Children’s Anxiety & Covid-19!
A low grade fever used to be a minor cause for concern. A sneeze used to warrant a simple “bless you.” A cough used to be followed by a short “excuse me.” Today, low grade fever, sneezing, and coughing are major causes of concern. It’s no wonder then that people are developing outsized anxieties around regular, everyday things.
Many parents have approached me to discuss what to do with their anxious children now that many of their “irrational” fears have entered the realm of the rational. For instance, two parents have told me that their children do not want to leave the house until there is a vaccine. They fear that they will get infected and infect others. So, what do you do when your children have anxiety about leaving the house during a prolonged pandemic?
- Don’t hide away. It’s very tempting to say, “You know, you are right. We could get sick and therefore we should all stay home.” It’s tempting but it is impractical and ultimately damaging to the child.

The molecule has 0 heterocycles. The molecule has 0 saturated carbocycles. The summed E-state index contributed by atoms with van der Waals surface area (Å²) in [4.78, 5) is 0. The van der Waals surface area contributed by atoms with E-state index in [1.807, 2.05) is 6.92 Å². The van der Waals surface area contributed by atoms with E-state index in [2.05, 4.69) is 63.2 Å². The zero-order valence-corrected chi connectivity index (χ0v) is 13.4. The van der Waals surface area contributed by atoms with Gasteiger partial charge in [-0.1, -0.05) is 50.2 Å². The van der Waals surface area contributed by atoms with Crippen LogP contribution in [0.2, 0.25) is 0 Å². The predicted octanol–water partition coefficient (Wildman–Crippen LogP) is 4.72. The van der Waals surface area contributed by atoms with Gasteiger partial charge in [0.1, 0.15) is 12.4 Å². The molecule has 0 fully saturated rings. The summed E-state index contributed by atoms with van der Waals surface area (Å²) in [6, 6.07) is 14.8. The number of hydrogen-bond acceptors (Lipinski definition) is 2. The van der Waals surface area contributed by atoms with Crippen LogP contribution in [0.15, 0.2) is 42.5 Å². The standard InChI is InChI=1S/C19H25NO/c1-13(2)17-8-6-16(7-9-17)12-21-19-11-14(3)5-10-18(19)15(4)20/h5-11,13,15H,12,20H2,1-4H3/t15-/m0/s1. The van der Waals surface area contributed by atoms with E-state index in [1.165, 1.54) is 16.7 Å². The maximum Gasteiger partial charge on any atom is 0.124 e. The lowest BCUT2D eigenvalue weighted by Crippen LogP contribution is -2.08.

- Don’t minimize his fears. Don’t tell your child, “You are going to be just fine! Don’t worry about it.” While of course we all hope this is true and it likely will be true, there are very real fears here that should not be ignored.
- Share your research. Let your child know that you are doing your due diligence – researching the rules, choosing the safest locations, and preparing yourself and your family in advance. If your child understands that you’ve put thought into this and that you are not just winging it, some of his anxiety may ease.
- Expose slowly. If your child is fearful of leaving the house, it would not be helpful to take him to a crowded event the first day out. Instead, think of something very small. Suggest he sit in the backyard for 1 minute, walk the family dog to the sidewalk and back, or even stand by the open window for a few minutes. Then, add a bit to the exposure: sit in the backyard for 5 minutes, walk the family dog 4 houses down, stand outside of the front door for 2 minutes. These exposures will help him understand that he faced his anxiety and nothing terrible occurred.
It’s also important to remember that we are all encountering this changing world for the first time — as children or adults! We have to have patience with ourselves and with others since this is all about trial and error.